10 A RISE IN LIFE. More than once they seemed to stop m the path and stand together, speaking in lower tones He could only distinguish a word now and then, and gen erally that was an oath. Bob peered out through the heavy shower, which they didn't appear to mind no more than if they were a pair of ducks. Suddenly they turned out of the path and made for the shed. As soon as the boy saw that, he drew back into the gloom of the interior, and feeling an old barrel near one corner he crouched down behind it. CHAP TER VI. A DIABOLICAL SOlIEM:E. Almost immediately the two men entered the shed Their voices now s ounded familiar to Bob, and, coupled with the brief and somewhat indistinct view he caught of them through the darkness and the rain out s ide, he thought he recognized them as Jim Flanders and Luke Sparrow, the most rabid partisans of the strike movement. A moment later all doubts as to their identity were swept away when one of them struck a match to light his pipe, and the bright glow of the match illuminated both of their faces They were not pleasant faces to look at either, for th e y were distorted by a sullen anger at that mome nt. "You're sure you've been very careful, Jim, about ad dressin' that box?" "Don't you fret, Luke; leave such thing s to me," Flanders answered, with a hoarse chuckle. "Nobody'll ever gue s s who sent it." "How did you do it?" "I found an old envelope addre s s e d to Well s in the yard. I cut out the name and address and pas t e d it on the box. "Jim, you've got a great head," said Sparrow, admiringly. "I'm no fool, at any rate." "There's no danger the thing will blow up in the mail bag?" "No. It's safe enough. I've got it so fixed it can't ex plode until the cover is pulled off. Wells will do that him self, after he removes the wrapper "And then ?" "It will be all day with him," replied Flanders, grimly. "Curse him! I'd like to be in the office when it goes off. "So would I. He can't be laid out a.ny too quick for me." "Where did you mail it ?'r "I didn't mail it, you fool. I met a farmer on the road to Millbrook, and I gave him the box and a dollar, told him to post it and keep the change for his trouble." "Jim, you're about as smart as they come. "I'm smart enough not to put my head in a noose." "When do you s 'po s e that pa c ka ge' ll arriv e at t h e m ill? "It'll c_ome by the early morning mail." "I guess we' ll hear the explo s ion, eh?" "We' ll hear it, and no on e' ll b e the wis er wher e the box came from." "That's. what I'd like to know, for it would go kind of hard with us if we happened to get ketched at s u c h a game." "We're not goin' to get ketched, Luke Sparrow. Nobody knows nothin' about this infernal machine but you an d m e You put it together, and I wrapped it up so it looks l i k e an ordinary package. We've both a hand in it, so n e i t h e r of us can give the other away without puttin' his own h o o f i n it," grinned Flanders, but the grin was los t in the d ark. "If this blow-up don't settle the wage ques tion, w e' ll fix another and s end it to Duncan Pritc hard," s aid S p ar row. "That's what we will. We'll scare the duff out of the m stockholder s one way or another." The men continued to smoke away, peer out into t he r ai n, and vent the .ir spite in coar s e langua g e a g ain s t Ogcl.en Wells, Duncan Pritchard, and the -\vhole bunch of t he s tockholders of the Bayport Woolen Mill s Bob, from his post of concealm ent the barr e l, h a d heard every word they s aid after ent e ring the s h ed. Gradually he began to under s tand the meanin g of their conversation. c Th e ir murderous object bec ame clear to him, and it made his blood run cold. They had manufactured s ome kind of an infern a l ma c hin e which Flanders had sent by mail t o the manager of the mill. It was due to reach Mr. W e ll s in the mornin g The manager was accu s tom e d to recei ve a ll ki nd s or s mall packa ges, and, of cour se, h e woulU o p e n i t at his d e s k whe n he went through hi s mail. Apparently it was cons truct e d s o as to explod e w h e n the cove r was pulled oft": Bob had read about similar ma c hine s some o f w hich h a d brought about appalling result s to t h e v i c tim, w h ile oth e rs had bee n det e cted in time to rend e r th e m harmless. It was a brutal and c owardly mean s o f w ork in g vengea n cr upon a marked man. "It's right in line with the natures of s uch fell o w s as Flanders and Sparrow to get up such a vill aino u s sch e m e," breathed Bob, with a thrill of indignation. "It i s luc ky the rain drove those chaps in here. I'll a spok e in t heir wheel and save Mr. Wells from falling a v ict im t o t heir design." At that moment Bob's foot slipped and made a slight noise on the floor of the shed. "Hist!" Flanders. "I heard some thing move. "So did I," answered Sparrow, in an uneas y ton e They listened intently, while Bob, whose h eart jumped into his throat at the thought that hi s presen c e the r e mi ght be di s covered, kept very quiet. A silence like that in a grave vault followed. "I guess it was a rat," said Fland e rs, at l e n g th.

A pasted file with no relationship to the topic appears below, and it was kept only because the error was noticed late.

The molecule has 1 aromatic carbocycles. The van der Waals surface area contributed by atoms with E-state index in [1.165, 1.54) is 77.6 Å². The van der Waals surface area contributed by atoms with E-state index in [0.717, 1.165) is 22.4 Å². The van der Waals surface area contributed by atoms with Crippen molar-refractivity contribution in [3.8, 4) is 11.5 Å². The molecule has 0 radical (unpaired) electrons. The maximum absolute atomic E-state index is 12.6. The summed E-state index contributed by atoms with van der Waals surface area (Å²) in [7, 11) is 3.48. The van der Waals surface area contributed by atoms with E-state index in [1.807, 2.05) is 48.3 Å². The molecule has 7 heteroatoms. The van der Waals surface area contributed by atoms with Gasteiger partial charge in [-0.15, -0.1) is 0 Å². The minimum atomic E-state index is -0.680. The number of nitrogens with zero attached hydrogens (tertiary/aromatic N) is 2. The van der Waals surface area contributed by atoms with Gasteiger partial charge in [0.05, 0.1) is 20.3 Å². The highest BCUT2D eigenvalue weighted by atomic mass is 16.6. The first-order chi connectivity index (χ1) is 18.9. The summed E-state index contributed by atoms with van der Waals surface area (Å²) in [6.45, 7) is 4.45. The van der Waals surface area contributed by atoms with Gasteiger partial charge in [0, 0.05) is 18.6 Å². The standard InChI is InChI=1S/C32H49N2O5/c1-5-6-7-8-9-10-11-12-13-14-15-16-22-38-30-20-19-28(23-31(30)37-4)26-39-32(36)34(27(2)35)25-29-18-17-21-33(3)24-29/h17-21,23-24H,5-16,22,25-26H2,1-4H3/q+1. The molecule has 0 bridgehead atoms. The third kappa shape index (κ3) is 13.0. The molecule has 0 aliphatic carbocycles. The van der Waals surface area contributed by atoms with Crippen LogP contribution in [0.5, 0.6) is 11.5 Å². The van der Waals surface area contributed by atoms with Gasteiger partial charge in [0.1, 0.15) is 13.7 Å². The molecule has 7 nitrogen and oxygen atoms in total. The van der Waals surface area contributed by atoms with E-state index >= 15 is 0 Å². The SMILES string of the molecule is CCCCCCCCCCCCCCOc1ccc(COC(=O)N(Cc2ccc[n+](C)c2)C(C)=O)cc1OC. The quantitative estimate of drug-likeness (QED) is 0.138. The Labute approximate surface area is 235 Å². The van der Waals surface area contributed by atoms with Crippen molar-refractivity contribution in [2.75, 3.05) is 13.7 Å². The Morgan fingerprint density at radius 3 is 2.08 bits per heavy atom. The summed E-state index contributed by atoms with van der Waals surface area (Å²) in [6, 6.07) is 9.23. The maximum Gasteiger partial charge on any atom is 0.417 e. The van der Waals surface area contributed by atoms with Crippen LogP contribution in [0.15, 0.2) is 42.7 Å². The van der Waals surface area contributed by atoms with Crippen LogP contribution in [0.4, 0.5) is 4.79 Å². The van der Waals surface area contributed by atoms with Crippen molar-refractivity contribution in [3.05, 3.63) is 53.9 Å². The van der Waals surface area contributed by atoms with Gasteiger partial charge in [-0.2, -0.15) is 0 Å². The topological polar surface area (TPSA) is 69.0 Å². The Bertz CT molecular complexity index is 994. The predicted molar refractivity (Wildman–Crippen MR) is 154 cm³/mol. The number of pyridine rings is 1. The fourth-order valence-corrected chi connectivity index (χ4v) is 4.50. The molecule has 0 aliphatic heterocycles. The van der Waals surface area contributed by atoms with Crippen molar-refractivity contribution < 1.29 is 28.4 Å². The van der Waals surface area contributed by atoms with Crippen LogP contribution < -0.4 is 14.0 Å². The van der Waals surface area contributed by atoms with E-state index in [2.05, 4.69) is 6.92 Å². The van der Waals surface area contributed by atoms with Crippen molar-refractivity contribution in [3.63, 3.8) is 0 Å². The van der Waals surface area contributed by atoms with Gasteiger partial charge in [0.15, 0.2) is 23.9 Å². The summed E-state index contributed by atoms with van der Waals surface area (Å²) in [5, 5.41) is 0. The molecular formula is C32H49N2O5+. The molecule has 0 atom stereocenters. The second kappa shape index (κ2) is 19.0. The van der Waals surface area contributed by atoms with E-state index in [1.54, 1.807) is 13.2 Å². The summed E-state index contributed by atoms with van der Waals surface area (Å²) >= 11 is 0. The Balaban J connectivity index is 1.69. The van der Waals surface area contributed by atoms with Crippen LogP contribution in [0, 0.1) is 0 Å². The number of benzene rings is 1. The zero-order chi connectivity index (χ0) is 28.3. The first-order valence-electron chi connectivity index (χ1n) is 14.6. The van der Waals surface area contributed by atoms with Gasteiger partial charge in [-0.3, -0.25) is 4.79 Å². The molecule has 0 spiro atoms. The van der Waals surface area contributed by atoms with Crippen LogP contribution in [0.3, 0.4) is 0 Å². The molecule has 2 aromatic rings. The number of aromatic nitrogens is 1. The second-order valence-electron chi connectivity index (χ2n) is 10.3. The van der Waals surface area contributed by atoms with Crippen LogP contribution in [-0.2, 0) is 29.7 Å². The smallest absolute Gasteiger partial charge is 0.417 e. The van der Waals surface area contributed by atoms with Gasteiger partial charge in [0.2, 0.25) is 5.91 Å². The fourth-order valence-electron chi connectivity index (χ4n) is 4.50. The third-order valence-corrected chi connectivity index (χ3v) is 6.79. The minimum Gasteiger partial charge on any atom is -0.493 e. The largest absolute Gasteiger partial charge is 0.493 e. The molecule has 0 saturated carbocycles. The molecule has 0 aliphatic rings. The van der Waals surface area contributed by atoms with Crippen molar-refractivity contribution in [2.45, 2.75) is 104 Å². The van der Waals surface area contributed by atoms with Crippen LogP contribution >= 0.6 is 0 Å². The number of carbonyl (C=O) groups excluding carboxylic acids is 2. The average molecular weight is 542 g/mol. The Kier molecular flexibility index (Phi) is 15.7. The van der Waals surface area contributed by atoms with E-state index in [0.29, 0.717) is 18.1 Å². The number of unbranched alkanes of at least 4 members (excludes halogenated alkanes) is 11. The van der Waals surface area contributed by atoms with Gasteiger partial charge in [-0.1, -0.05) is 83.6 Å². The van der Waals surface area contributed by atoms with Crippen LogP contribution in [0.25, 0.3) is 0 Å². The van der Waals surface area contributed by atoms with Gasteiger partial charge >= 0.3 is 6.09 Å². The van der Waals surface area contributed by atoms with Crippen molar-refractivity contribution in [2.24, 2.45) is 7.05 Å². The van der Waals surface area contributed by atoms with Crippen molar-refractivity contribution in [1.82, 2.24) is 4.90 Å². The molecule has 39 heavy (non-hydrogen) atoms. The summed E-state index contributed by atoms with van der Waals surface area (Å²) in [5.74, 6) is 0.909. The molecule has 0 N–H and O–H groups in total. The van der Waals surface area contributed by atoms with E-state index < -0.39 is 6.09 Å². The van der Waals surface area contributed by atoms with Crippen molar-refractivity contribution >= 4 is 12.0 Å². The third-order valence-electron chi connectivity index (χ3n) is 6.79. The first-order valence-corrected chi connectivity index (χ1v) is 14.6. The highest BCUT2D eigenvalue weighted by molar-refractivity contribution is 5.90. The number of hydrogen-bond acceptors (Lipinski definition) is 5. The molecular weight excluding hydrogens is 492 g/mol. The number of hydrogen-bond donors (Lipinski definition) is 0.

A RISE IN LIFE. 11 "Or, mebbe, the rain," muttered Sparrow, drawing a breath of relief. "Well, I'm goin' to make sure we're alone,') went on Flanders. He struck a match and looked carefully around the interior of the shed. Bob was well out of sight, so neither of the rascals detected him. Flanders, however, saw the empty barrel, and his sus picious nature induced him to walk over and look into it. While he was in the act the dying match burned his fingers, and he dropped it. He struck another match and peered into the barrel. "There ain't nothin'--" he began, but just then the flare of the match, as he raised his hand, lit up the top of Bob's hat. With a terrible curse, Flanders reached down behind the barrel and grasped at the object his sharp eyes saw there. Bob realized a crisis had come, and he tried to elude the scou ndrel's clutch. He was not successful, and a moment later Flanders drew him out his place of concealment. "Strike a match, Sparrow," roared Bob's captor. "I want to see who I've got here. It's a boy, at any rate." A match flared up, and the two men looked at their captive. "Bob Chan1bers !" both exclaimed, in a breath. It was an unpleasant surprise to them that a mill hand had, in all probability, overhead their conversation. Not only that, but Bob bore the reputation of being an honest, upright lad, who had no bad habits, attended meet ing regularly on Sunday, and was well liked by every one, the few turbul ent characters alone excepted, from the man ager down. He was the la s t person in town Flanders and Sparrow would have wanted to get an inkling of their dastardly plot. "What are you doing in here at this time of the night?" demanded the chief ruffian, holding the boy firmly by the collar of his jacket. "I came in to get out of the rain." "You were here when we came, then?" "Yes." r "Why were you hidin' behind that barrel ?I' Bob made no reply to this question. "Are you goin' to answer me?" "I don't know that it's any of your business," said Bob, defiantly. "It is our business," snarled Flanders, giving him ii rough shake "What difference can it make to you if I was resting myself until the weather cleared up?" It was an ingenious excuse, but it didn't satisfy the sus picions of the m e n. "It makes a heap of diff e rence gritted Flanders. "If y ou don't want me here I'll go," replied Bob. stopped raining." "I dare say you'd like to go, but you're not goin' any the more for that," said the burly villain, with a somewhat brutal laugh. "Anyway, not yet. We didn't expect the pleasure of your company, you know," with some sarcasm, "but now you're here you've got to stop till we say yon kin go. The boy's answer to this was a sudden jerk, squirming out of Flander's grasp, and rush to the door of the shed. Sparrow, however, reached for and caught him in the dark, so the effort to free himself was a failure on Bob's part. "You're mighty spry, my lad, but not quite spry enough," chuckled Flanders, once more securing a grip on the boy. "What do you want with me, anyway?" demanded Bob, a bit uneasily, though he had a pretty clear idea what was in the wind. "We want to know if you've been' to what we was talkin' about since we in here." Bob might easi ly have denied that he had oYerheard a word, and no doubt most boys would have done so under the circumstances, but our hero scorned to tell a direct li.e, and the only thing he could do was to take refuge in silence "Did you hear what we said after we came in here?" repeated Flanders, in a threatening tone "I heard a great deal," admitted .the boy, desperately. "About that box, eh?" hissed the rascal. "Yes." "You hear that, Sparrow?"' "I hear," snarled his companion, in shaky tones. "Look here," snarled Flanders, in a voice of suppressed fury, "wh y didn't you go when you found we were talkin' about matters that didn't concern you?" Not knowing what reply to make to this, Bob said noth ing. "Why didn't you go?" "I didn't to have you know I was here," answerecl Bob, doggedly. "You didn t eh? If we hadn't ket c hed you a-listenin' behind that barrel you'd waited till we went off and then you'd goIJ.e and blowed the whole thing. Ain't that what you meant to do?" Bob didn't answer. "You cantankerous imp!" cried Flanders, passionately. "If you don't open your jaw I'll choke the truth out_of you," and the fellow gripped Bob by the throa.t. ''Tell me now what you meant to do if we ha.d not caught you before we left the shed?" "I meant to try and stop you from carrying out your plan to kill Mr. Wells with that infernal machine you have mailed to him," said the boy, boldly. "You meant to do that, eh?" asked the villain, and his voice was harder and his manner harsher than bt3for.e. "Yes, I did. I meant to try and save you from the com mission of a crime," said Bob, spealcing confidently and bravely. "Ho!" answered Flanders, with a sneer. "That's very good of you, you cantin' little hypocrite! Havin acci dentally overheard us, you wanted to turn the information